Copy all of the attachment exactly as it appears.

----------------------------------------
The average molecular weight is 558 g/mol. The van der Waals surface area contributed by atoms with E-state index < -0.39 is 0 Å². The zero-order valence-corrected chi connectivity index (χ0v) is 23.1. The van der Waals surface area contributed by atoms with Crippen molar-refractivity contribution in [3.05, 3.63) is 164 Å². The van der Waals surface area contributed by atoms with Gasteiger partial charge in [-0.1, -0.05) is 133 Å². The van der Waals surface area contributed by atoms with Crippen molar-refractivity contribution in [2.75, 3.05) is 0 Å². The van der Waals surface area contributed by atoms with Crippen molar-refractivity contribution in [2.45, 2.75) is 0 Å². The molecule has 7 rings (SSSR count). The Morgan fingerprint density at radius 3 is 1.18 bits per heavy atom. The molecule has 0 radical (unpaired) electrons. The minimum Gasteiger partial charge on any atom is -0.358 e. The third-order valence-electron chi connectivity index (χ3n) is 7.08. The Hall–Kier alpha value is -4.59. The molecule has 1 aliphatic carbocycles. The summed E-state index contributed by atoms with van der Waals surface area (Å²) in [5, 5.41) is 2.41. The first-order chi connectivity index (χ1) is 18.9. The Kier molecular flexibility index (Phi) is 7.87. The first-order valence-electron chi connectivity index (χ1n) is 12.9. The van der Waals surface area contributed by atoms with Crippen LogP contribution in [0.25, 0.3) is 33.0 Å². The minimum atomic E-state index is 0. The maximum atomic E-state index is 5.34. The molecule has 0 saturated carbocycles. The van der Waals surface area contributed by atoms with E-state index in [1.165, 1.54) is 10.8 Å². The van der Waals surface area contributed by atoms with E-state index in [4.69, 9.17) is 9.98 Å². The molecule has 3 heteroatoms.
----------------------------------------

The average molecular weight is 558 g/mol. The van der Waals surface area contributed by atoms with E-state index < -0.39 is 0 Å². The zero-order valence-corrected chi connectivity index (χ0v) is 23.1. The van der Waals surface area contributed by atoms with Crippen molar-refractivity contribution in [3.05, 3.63) is 164 Å². The van der Waals surface area contributed by atoms with Gasteiger partial charge in [-0.1, -0.05) is 133 Å². The van der Waals surface area contributed by atoms with Crippen molar-refractivity contribution in [2.75, 3.05) is 0 Å². The van der Waals surface area contributed by atoms with Crippen molar-refractivity contribution in [2.45, 2.75) is 0 Å². The molecule has 7 rings (SSSR count). The Morgan fingerprint density at radius 3 is 1.18 bits per heavy atom. The molecule has 0 radical (unpaired) electrons. The minimum Gasteiger partial charge on any atom is -0.358 e. The third-order valence-electron chi connectivity index (χ3n) is 7.08. The Hall–Kier alpha value is -4.59. The molecule has 1 aliphatic carbocycles. The summed E-state index contributed by atoms with van der Waals surface area (Å²) in [5, 5.41) is 2.41. The first-order chi connectivity index (χ1) is 18.9. The Kier molecular flexibility index (Phi) is 7.87. The first-order valence-electron chi connectivity index (χ1n) is 12.9. The van der Waals surface area contributed by atoms with Crippen LogP contribution in [0.25, 0.3) is 33.0 Å². The minimum atomic E-state index is 0. The maximum atomic E-state index is 5.34. The molecule has 0 saturated carbocycles. The van der Waals surface area contributed by atoms with E-state index in [1.165, 1.54) is 10.8 Å². The van der Waals surface area contributed by atoms with E-state index in [4.69, 9.17) is 9.98 Å². The molecule has 3 heteroatoms.